In Bangladesh: 650,000 Evacuated Before Cyclone Hit
November 21, 2007
On the evening of Thursday, November 15, the cyclone in the Bay of Bengal that weather monitors had been tracking nervously for two days as it increased in intensity reached the coast of Bangladesh with a fury. Cyclone Sidr battered the coast with 150-mile per hour winds and a tidal surge that lifted waters ten feet or more higher than normal, submerging lands that lie inches above sea level, uprooting mangrove forests, and sweeping away fragile homes, crops, and the lives of human and animal victims who failed to reach shelter as the storm arrived in the cloak of darkness.
As the cyclone subsided in the dawn hours, television news carried shocking images of the destruction wrought by the cyclone in accessible areas, while rescue teams struggled to reach remote communities in the mangrove forests of the Sundarban region that were most exposed and worst hit. The official death toll has crossed 3,000 and may increase as rescue efforts continue. More than 4 million people have been affected by the cyclone, losing homes and property, livestock, and rice and other crops that were nearly ready for the winter harvest. Relief efforts mounted by government, non-governmental organizations (NGOs), and the international community are now racing to provide safe water, food, medicine, clothes, and other essential supplies to communities along the coast, while plans take shape for the longer process of recovery and restoration of a shattered infrastructure.
While the suffering experienced by those who lost loved ones, homes, livelihoods, and modest possessions is a tragedy by any measure, the positive news that emerges in relative terms is that advances in emergency preparedness since the last major cyclonic storms claimed 140,000 lives on the coast in 1991 and 300,000 in 1971 helped to avert potential tragedy on a similar scale. Eyewitness accounts suggest that Sidr was the most violent cyclone in living memory. Satellite storm tracking provided adequate notice as the cyclone approached, and the government and NGO warning networks sent signals out across the coastal zone for people to abandon their homes and seek shelter in the purpose-built concrete shelters on piers that now line the coastal region or wherever they could. More than 650,000 were evacuated to safety, hinting at the scale of lives saved that a decade ago might have been lost to the cyclone.
While the millions affected face a tremendous challenge in rebuilding homes, fragile agricultural and fishing livelihoods, small businesses, and infrastructure, they are alive and ready to focus the extraordinary Bangladeshi resilience on the rebuilding effort.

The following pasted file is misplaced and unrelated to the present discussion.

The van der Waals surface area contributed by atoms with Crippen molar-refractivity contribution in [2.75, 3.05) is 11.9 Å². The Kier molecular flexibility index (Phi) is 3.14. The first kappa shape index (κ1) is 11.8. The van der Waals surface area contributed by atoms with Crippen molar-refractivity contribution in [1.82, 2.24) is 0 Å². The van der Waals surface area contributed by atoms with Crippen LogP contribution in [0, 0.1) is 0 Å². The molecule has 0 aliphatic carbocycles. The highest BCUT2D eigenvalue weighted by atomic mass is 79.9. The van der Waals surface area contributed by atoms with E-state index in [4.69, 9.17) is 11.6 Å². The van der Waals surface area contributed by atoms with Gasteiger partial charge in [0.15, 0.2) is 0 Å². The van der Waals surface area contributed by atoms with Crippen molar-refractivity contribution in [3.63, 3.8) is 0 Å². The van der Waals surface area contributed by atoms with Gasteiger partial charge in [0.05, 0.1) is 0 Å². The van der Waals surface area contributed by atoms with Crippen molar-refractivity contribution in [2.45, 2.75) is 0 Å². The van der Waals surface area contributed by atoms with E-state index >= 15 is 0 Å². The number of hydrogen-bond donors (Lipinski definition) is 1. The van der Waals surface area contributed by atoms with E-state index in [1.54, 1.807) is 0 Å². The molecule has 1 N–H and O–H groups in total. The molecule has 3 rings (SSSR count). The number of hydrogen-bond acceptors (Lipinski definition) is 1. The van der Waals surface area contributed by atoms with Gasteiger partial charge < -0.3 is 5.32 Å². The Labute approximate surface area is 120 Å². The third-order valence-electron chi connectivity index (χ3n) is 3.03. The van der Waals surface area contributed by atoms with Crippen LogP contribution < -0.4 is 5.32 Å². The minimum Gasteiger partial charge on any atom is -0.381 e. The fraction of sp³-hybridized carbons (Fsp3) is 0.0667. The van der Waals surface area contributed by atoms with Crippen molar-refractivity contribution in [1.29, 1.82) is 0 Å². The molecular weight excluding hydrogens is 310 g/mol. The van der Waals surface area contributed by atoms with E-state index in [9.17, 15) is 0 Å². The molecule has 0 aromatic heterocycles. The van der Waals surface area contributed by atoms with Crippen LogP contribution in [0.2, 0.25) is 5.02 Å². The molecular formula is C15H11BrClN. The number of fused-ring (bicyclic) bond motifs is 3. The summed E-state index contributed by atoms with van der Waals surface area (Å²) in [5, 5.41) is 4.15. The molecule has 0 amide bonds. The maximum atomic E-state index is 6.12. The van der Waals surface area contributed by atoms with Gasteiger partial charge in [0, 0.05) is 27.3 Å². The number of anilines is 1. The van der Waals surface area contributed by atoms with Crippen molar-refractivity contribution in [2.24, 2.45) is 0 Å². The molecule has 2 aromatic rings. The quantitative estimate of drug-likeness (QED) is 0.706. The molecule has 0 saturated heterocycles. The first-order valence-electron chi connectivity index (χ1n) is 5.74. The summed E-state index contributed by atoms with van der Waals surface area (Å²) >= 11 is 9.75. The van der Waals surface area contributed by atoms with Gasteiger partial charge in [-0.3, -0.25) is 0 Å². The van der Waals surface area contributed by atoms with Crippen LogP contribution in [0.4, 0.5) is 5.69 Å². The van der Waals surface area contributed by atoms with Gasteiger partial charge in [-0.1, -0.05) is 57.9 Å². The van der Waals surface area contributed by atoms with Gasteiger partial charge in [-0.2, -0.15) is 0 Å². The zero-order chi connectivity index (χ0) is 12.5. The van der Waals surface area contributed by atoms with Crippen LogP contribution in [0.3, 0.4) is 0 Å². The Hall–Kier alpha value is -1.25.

For more information on Give2Asia’s Disaster Recovery Fund:
Kim McQuay is The Asia Foundation’s Country Representative in Bangladesh.
About our blog, In AsiaIn Asia is a weekly in-depth, in-country resource for readers who want to stay abreast of significant events and issues shaping Asia\’s development, hosted by The Asia Foundation. Drawing on the first-hand insight of over 70 renowned experts in over 20 countries, In Asia delivers concentrated analysis on issues affecting each region of Asia, as well as Foundation-produced reports and polls.
In Asia is posted and distributed every Wednesday evening, Pacific Time and is accessible via email and RSS. If you have any questions, please send an email to email@example.com.
ContactFor questions about In Asia, or for our cross-post and re-use policy, please send an email to firstname.lastname@example.org.
The Asia Foundation
465 California St., 9th Floor
San Francisco, CA 94104
PO Box 193223
San Francisco, CA 94119-3223
HIGHLIGHTS ACROSS ASIA
More than Uncertainty Drives Afghan Migrants to the West
November 15, 2017
Toon Bodyslam: Just What Thailand Needs
November 15, 2017
ABC News: Afghans Slightly More Optimistic Despite Turmoil
November 14, 2017
The Asia Foundation Releases 2017 Survey of the Afghan People
November 14, 2017
Foreign Affairs Reviews China’s Governance Puzzle
November 2, 2017
Washington, DC Public Program: The Asia Foundation’s 2017 Survey of the Afghan People
Tuesday, November 14, 2017